Chief Keef is known for his particularly violent lyrics. His music is considered to be a representation and portrayal of the youth of the violent streets of Chicago. He is largely responsible for the introduction of drill, a derivative branch of trap music formed in Chicago, to the mainstream. At the age of 17, he is the youngest label head in history. His debut album Finally Rich was released on December 18, 2012.
Sharkula has been a rapper in the Chicago scene since 1987. His lyrics are known for being scatterbrained, discontinuous, free-associative, non-violent, apolitical and random. His album Martin Luther King Jr. Whopper With Cheese was voted by readers of The Chicago Reader as one of the 20 best albums of 2004. Sharkula is known for his self-street marketing by copying tapes and CD's and selling them in public areas personally along with distributing flyers and leaflets promoting his shows.
Chance the Rapper
Chance the Rapper's rap style is very different from most other rappers; he often uses quick, jazz-inspired beats. He is known to be a positive influence, as the message of his lyrics is typically uplifting. He is one of the staple faces for Chicago rap in the 2010s. His three projects 10 Day, Acid Rap and Coloring Book, were generally very well received among critics and listeners all around. Chance won three Grammys in 2017 (Best Rap Album for Coloring Book, Best Rap Song for No Problem, and Best New Artist).
List of notable musicians
- Alex Wiley
- All Natural
- BJ the Chicago Kid
- Boo & Gotti
- Brandun DeShay
- Chali 2na
- Chance the Rapper
- Chief Keef
- Chilldrin of da Ghetto
- The Cool Kids
- Crucial Conflict
- Da Brat
- Demarco Castle
- Do or Die
- Earatik Statik
- Fast Eddie
- Fredo Santana (deceased)
- E.C. Illa
- G Herbo
- Gerald Walker
- Hona Costello
- The Hood Internet
- The Individuals
- Kanye West
- Katie Got Bandz
- Keezo Kane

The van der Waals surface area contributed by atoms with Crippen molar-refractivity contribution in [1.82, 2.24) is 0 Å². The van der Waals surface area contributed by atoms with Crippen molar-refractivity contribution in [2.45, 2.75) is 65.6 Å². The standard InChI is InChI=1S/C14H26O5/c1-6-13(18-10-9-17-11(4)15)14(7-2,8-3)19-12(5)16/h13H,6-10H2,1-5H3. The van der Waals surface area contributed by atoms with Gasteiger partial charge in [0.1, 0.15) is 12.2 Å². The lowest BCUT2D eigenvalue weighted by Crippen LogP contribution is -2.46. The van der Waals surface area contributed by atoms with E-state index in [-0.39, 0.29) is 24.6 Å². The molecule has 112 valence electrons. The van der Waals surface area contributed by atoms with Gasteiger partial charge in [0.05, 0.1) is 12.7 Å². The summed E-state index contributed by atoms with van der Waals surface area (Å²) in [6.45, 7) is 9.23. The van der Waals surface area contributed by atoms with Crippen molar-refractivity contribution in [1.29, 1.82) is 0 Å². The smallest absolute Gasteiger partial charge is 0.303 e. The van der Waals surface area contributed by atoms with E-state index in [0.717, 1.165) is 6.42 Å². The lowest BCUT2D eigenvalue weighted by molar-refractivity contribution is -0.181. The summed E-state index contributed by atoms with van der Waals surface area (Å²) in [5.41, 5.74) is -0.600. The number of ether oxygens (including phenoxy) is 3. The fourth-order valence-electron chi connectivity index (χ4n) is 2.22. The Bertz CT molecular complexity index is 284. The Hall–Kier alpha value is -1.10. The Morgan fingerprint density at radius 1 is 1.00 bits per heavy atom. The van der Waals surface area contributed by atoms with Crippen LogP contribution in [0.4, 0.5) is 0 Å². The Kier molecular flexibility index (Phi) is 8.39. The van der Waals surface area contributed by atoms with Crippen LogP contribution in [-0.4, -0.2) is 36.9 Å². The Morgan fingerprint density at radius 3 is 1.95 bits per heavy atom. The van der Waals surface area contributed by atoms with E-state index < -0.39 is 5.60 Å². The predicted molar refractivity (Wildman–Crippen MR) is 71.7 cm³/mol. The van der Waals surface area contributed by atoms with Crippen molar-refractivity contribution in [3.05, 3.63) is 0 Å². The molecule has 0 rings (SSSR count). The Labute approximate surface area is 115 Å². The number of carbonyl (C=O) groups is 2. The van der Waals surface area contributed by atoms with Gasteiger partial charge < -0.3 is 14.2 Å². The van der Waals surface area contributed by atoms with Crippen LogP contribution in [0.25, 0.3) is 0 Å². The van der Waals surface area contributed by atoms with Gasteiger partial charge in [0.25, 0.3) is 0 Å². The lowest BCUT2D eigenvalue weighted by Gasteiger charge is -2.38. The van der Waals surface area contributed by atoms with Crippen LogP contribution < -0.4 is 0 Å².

- Kid Sister
- King L
- The Legendary Traxster
- Lil Bibby
- Lil Durk
- Lil Reese
- Lud Foe
- Lupe Fiasco
- Malik Yusef
- MC Juice
- Mick Jenkins
- Montana of 300
- Ms. Toi
- Joey Purp
- Save Money
- Mr. Lee
- No I.D.
- Psalm One
- R. Kelly
- Rockie Fresh
- Saurus and Bones
- Speedknot Mobstaz
- Verbal Kent
- Vic Mensa
- Young Chop
- Yung Berg
- "Chicago Rap Blazes Up From the Streets". Retrieved 2013-07-13.
- "Top 10 R&B/Hip-Hop Albums: Lupe Fiasco's Food & Liquor". billboard.com. Archived from the original on 2016-03-04. Retrieved 2008-10-06.
- "Artist Chart History – Lupe Fiasco". billboard.com. Retrieved 2008-10-06.
- Vozick-Levinson, Simon (October 31, 2007). "Don't Call It a Comeback". ew.com. Retrieved 2008-10-06.
- "Fast Talk, Slow Climb". mtv.com. Archived from the original on December 10, 2008. Retrieved 2008-10-06.
- "Discography – Rhymefest". billboard.com. Archived from the original on July 6, 2015. Retrieved 2008-10-06.
- Hopper, Jessica. "Chicago's insurgent rap scene is all the rage, and Chief Keef is at the head of it". Chicago Tribune. Retrieved January 5, 2013.
- "The Best Local Releases of 2004". Chicago Reader. Retrieved December 25, 2015.
- Leor Galil. "Cult Rapper Sharkula and Finding Your Audience". Forbes. Retrieved December 25, 2015.
- "Hip-Hop Hustler". Chicago Reader. Retrieved December 25, 2015.
- ""Hey, You Like Hip-Hop?" On the streets with Sharkula – Newcity Music". Newcity Music. Retrieved December 25, 2015.
- Elevator : Top Floor Hip Hop
- Gowhere Hip Hop – #1 Chicago Hip Hop Blog
- Fake Shore Drive – The Chicago Hip Hop Blog
- No ID vs. Traxster Website
- The Chicago Hip Hop Story
- Join the Midwest Movement
- [permanent dead link] Meet Da' Gangstaz
- Chicago Reader
- Rolling Out
- "Chicago Hip-Hop’s Raw Burst of Change" by The New York Times